To be honest, I am not one for New Year’s resolutions; they always elude me and make me feel like I’ve failed myself. But what does work for me, and what I’d like to share with you today, is a way forward via simple reflection, calibration, and action.
Last week I came to you with the idea of ditching will-power for willingness in order to break down several barriers to health. In this article, I’d like to share a method I call “calibrating wellness” to help you break down even more barriers—most of all, by employing a simple, structured way to make and track progress.
Calibration with self-reflection and metrics
To calibrate means to adjust the results of something; in our case we will look to adjust the results of our current state of wellness. Calibration also involves taking into account various outside factors contributing to the results. Such factors can be environmental and include the behaviors of those around us.
Many of us feel stuck and unable to move forward in our health and wellness goals. I feel this way often with so much else on my very full plate. But I also realize that it’s a part of the human condition. But I’ve found that if you calibrate where you are — you can make a way forward and see progress as it unfolds.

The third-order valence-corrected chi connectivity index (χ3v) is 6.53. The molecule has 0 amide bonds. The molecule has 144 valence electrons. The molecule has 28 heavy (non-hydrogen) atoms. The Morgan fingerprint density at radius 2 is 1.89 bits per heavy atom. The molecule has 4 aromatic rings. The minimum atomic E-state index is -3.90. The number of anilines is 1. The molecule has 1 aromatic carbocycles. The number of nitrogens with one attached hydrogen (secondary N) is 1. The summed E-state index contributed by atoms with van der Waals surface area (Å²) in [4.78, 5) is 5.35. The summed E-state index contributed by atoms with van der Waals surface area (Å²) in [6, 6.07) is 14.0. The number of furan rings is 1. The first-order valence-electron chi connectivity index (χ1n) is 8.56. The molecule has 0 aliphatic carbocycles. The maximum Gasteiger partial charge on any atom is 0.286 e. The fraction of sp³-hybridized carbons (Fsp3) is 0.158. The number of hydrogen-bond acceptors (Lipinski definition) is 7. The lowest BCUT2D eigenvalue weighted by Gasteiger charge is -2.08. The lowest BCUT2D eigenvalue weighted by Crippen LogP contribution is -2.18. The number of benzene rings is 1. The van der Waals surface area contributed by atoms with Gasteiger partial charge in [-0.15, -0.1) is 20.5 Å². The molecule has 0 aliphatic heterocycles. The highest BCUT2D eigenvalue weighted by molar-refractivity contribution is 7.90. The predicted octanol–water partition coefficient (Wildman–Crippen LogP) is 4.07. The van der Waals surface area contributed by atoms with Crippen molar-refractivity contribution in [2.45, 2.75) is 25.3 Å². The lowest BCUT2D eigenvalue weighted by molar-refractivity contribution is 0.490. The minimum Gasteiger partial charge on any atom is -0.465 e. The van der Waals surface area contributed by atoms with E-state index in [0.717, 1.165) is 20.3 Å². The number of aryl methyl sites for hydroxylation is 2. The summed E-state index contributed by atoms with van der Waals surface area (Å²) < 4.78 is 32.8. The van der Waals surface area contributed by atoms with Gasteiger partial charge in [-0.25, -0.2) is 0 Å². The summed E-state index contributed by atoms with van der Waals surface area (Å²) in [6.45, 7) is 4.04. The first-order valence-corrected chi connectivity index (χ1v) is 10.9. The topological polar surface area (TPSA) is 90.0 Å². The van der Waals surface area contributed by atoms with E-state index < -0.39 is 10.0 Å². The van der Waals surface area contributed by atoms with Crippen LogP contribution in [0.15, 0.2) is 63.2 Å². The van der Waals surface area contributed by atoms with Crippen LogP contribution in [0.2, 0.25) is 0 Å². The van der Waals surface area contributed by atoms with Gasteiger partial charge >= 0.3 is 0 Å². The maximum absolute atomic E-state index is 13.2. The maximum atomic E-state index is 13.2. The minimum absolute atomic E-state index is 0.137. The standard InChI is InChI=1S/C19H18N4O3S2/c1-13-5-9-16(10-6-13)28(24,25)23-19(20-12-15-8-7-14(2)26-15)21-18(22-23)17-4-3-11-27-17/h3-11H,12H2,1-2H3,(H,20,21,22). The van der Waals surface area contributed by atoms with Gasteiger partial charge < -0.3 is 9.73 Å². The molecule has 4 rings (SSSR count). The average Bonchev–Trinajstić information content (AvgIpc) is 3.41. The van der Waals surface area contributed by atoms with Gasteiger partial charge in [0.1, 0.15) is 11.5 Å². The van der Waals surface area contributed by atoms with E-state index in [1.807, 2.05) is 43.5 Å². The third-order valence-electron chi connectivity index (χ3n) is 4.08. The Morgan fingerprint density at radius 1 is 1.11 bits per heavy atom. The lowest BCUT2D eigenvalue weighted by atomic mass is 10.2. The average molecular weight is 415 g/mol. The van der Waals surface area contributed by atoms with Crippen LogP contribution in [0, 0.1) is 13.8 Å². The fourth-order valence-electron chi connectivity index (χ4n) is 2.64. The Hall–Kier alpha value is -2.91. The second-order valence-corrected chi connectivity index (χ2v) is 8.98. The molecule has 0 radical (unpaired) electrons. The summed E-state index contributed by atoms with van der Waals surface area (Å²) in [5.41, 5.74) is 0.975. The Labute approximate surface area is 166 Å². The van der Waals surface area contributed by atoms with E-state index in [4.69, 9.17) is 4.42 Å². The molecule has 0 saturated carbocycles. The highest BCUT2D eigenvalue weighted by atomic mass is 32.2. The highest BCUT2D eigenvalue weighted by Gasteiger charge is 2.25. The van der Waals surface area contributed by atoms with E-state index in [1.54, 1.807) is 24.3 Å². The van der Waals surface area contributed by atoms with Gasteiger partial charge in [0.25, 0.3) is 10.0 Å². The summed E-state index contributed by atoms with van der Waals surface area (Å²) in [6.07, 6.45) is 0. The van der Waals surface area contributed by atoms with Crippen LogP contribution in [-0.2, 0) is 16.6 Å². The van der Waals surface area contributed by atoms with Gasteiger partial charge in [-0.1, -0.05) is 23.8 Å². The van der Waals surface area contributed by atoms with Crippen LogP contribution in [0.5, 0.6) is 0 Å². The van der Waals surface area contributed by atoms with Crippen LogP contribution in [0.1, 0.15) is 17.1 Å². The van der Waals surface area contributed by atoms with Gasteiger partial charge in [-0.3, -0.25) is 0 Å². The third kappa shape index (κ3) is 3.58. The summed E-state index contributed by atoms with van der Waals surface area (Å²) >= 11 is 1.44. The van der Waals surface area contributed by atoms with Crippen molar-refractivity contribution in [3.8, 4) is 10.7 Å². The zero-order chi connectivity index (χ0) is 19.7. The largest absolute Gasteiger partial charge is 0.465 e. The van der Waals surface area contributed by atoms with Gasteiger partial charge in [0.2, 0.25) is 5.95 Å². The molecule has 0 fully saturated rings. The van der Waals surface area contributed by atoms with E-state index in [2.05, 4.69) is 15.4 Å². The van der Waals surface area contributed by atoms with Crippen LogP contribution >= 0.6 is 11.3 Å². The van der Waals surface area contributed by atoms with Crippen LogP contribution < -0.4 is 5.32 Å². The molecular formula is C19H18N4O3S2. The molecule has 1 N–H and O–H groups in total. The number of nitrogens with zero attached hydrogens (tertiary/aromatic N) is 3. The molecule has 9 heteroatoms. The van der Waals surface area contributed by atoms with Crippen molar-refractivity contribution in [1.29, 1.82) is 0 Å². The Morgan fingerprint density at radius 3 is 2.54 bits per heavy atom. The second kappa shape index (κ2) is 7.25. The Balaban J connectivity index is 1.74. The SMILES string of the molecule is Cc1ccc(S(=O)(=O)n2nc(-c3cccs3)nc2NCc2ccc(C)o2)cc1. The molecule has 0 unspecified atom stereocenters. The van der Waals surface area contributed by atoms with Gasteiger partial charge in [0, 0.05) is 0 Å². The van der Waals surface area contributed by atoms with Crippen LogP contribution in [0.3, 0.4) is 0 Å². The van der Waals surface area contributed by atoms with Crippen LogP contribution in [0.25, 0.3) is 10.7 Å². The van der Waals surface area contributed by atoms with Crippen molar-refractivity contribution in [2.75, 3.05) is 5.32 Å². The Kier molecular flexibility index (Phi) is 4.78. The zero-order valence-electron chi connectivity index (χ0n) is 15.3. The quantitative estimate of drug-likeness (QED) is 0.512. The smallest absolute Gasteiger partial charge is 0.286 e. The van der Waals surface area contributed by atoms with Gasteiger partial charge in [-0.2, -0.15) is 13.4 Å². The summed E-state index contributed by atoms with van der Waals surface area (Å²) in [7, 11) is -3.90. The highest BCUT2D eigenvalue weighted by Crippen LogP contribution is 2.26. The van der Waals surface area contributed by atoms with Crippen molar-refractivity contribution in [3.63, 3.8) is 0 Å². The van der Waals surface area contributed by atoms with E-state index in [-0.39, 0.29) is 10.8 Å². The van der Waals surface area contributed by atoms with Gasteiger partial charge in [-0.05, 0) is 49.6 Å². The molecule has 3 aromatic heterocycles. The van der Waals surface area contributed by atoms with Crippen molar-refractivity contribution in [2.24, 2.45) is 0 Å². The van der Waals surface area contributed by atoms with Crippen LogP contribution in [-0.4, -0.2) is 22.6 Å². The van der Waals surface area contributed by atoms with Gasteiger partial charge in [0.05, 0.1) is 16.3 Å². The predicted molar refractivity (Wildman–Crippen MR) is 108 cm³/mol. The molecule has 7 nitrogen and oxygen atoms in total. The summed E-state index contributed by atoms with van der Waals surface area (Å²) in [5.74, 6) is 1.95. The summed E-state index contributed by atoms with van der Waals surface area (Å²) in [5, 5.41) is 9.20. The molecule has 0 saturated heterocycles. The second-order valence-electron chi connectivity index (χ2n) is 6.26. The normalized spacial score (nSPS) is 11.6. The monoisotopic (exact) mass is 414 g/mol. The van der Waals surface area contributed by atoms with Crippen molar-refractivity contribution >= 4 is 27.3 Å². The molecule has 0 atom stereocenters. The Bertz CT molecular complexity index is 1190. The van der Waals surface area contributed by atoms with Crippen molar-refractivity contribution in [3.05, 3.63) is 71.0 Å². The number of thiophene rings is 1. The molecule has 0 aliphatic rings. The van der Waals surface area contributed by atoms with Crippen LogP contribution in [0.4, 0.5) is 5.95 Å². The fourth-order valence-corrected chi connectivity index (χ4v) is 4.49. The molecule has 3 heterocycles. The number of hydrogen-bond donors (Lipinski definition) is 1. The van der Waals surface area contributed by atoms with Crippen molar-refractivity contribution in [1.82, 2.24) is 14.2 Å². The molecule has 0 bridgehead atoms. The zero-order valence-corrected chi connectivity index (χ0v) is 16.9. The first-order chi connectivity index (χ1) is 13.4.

Make a calibration chart
An easy way is to take the ideas you have about your health and wellness out of your mind and put them down on paper. Simply take a moment to really see yourself as you are now; not as you were or wish you are. Once you can do an honest assessment of your wellness state, make some lists. This will produce a calibration chart to work from.
Your list can begin with broad categories, like pain, disease, weight, sleep, mood, diet, exercise. Then you can list the specifics of each as they relate to you.
So, under pain you can list, for example, neck pain, tennis elbow, gout and so on, and place next to each where the pain falls on a scale of 1-10 (10 being the worst).
For disease you can list whatever you have been diagnosed with, such as migraine headaches, osteoarthritis, high blood pressure and so on. Again, using a scale of 1-10 to indicate how these diseases affect your quality of life on average.
For weight you can use your actual weight as a number, and also your body mass index or waist to height ratio.
For mood, you can include things like depression, anxiety, worry, levels of felt or expressed happiness and joy. Again, rating them on a scale.
Sleep can be listed as insomnia, disturbed, insufficient and the hours of sleep can be a scale or the quality of sleep based on how well rested and refreshed you feel on waking.
Considering external factors
You may not realize how big a roll external factors play in your wellness. For example, if you can’t get enough sleep it may be related to noisy neighbors or too much light entering the bedroom or consumption of caffeine or alcohol within a few hours of bedtime. Even exercising after work can cause an inability to fall asleep quickly.
If you have daily headaches that come during the mid-day, perhaps external factors are involved. These can include fluorescent lights above your desk at work, too much stress in the office, drinking too much coffee during the morning to late morning. Another may be blood sugar issues from only consuming coffee and a bagel in the morning, or skipping lunch.